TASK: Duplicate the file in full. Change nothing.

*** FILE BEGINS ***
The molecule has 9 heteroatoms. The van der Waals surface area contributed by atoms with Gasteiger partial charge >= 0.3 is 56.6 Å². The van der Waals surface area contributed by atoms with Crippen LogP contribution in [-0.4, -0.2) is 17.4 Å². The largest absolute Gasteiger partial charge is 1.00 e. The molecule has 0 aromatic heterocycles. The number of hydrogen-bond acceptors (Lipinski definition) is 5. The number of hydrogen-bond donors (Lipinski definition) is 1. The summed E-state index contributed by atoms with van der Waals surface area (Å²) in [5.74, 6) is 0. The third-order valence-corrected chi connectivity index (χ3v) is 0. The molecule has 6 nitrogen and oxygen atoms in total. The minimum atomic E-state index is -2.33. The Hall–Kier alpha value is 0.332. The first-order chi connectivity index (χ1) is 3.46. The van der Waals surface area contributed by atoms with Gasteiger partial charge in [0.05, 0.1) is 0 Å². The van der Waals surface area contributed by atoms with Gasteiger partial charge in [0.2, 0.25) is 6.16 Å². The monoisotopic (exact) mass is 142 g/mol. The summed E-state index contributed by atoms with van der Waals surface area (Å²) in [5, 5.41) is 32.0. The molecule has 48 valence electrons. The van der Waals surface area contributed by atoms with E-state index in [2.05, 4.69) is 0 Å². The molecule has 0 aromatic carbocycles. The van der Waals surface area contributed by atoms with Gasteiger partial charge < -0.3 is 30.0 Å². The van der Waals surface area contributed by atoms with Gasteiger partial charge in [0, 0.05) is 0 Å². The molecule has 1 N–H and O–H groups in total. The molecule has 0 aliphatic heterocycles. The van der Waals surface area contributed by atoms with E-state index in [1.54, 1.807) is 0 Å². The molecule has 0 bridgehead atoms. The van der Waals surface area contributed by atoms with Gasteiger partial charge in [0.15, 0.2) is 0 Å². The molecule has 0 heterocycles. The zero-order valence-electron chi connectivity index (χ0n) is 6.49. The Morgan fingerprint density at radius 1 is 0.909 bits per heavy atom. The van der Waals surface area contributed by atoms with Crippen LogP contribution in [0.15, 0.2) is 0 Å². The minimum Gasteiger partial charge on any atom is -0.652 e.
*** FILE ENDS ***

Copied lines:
The molecule has 9 heteroatoms. The van der Waals surface area contributed by atoms with Gasteiger partial charge >= 0.3 is 56.6 Å². The van der Waals surface area contributed by atoms with Crippen LogP contribution in [-0.4, -0.2) is 17.4 Å². The largest absolute Gasteiger partial charge is 1.00 e. The molecule has 0 aromatic heterocycles. The number of hydrogen-bond acceptors (Lipinski definition) is 5. The number of hydrogen-bond donors (Lipinski definition) is 1. The summed E-state index contributed by atoms with van der Waals surface area (Å²) in [5.74, 6) is 0. The third-order valence-corrected chi connectivity index (χ3v) is 0. The molecule has 6 nitrogen and oxygen atoms in total. The minimum atomic E-state index is -2.33. The Hall–Kier alpha value is 0.332. The first-order chi connectivity index (χ1) is 3.46. The van der Waals surface area contributed by atoms with Gasteiger partial charge in [0.05, 0.1) is 0 Å². The van der Waals surface area contributed by atoms with Gasteiger partial charge in [0.2, 0.25) is 6.16 Å². The monoisotopic (exact) mass is 142 g/mol. The summed E-state index contributed by atoms with van der Waals surface area (Å²) in [5, 5.41) is 32.0. The molecule has 48 valence electrons. The van der Waals surface area contributed by atoms with E-state index in [2.05, 4.69) is 0 Å². The molecule has 0 aromatic carbocycles. The van der Waals surface area contributed by atoms with Gasteiger partial charge < -0.3 is 30.0 Å². The van der Waals surface area contributed by atoms with Gasteiger partial charge in [0, 0.05) is 0 Å². The molecule has 1 N–H and O–H groups in total. The molecule has 0 aliphatic heterocycles. The van der Waals surface area contributed by atoms with E-state index in [1.54, 1.807) is 0 Å². The molecule has 0 bridgehead atoms. The van der Waals surface area contributed by atoms with Gasteiger partial charge in [0.15, 0.2) is 0 Å². The molecule has 0 heterocycles. The zero-order valence-electron chi connectivity index (χ0n) is 6.49. The Morgan fingerprint density at radius 1 is 0.909 bits per heavy atom. The van der Waals surface area contributed by atoms with Crippen LogP contribution in [0.15, 0.2) is 0 Å². The minimum Gasteiger partial charge on any atom is -0.652 e.